Britain’s rate of unemployment edged higher in the three months to September as the country heads for what is feared will be the longest recession in a century, official figures have shown.
The rate of unemployment stood at 3.6 per cent in the three months to September, up from 3.5 per cent in the three months to August, the Office for National Statistics (ONS) said.
Most economists had expected the unemployment rate to remain unchanged.
It came as more people dropped out of the workforce, with a hike in the proportion of people neither looking for work nor working.
Over half a million working days were lost to strikes in August and September – the highest two-month total in more than a decade – the ONS also revealed.
There was another fall in the number of vacancies, down 46,000 quarter on quarter to 1.2 million, as increasing numbers of employers “hold back on recruitment” amid mounting economic gloom, according to the ONS.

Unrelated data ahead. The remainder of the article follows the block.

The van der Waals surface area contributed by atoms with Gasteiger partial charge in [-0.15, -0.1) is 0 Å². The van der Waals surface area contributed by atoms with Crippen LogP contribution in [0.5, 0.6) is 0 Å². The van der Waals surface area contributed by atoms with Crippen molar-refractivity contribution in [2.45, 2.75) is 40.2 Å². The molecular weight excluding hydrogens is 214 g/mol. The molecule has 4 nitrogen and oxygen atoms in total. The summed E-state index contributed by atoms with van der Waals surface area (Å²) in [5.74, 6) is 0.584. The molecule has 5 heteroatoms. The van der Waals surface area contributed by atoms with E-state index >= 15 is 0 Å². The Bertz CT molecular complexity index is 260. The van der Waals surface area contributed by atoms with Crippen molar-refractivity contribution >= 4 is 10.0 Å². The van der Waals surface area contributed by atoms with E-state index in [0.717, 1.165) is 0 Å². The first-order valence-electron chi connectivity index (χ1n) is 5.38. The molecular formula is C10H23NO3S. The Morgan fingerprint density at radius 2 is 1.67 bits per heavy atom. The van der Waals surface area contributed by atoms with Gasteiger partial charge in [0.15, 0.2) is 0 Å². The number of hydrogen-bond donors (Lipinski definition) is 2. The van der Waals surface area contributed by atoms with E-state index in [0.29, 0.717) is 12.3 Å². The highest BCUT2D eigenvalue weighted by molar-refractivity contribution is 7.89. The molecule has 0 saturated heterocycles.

Wage rises continued to be far outstripped by rocketing prices, with average earnings excluding bonuses down 3.8 per cent when taking account of Consumer Prices Index (CPI) inflation, the figures showed.
It follows official data last week revealing the economy shrank by 0.2 per cent in the third quarter, putting the UK on course for a prolonged recession amid a punishing cost-of-living crisis.
Commenting on the data, Emma Summers, founder of Bath and Bristol-based Juice Recruitment, said: “The sheer level of economic and political uncertainty is definitely making employers more cautious about hiring at present, which may explain the fall in vacancies.
“Shoot from the hip has been replaced by sit-tight. This is in stark contrast to the recruitment hiring trends we saw earlier this year.
“The permanent jobs market has slowed for the first time in two years but the temporary market remains strong, suggesting that confidence in UK Plc is waning.”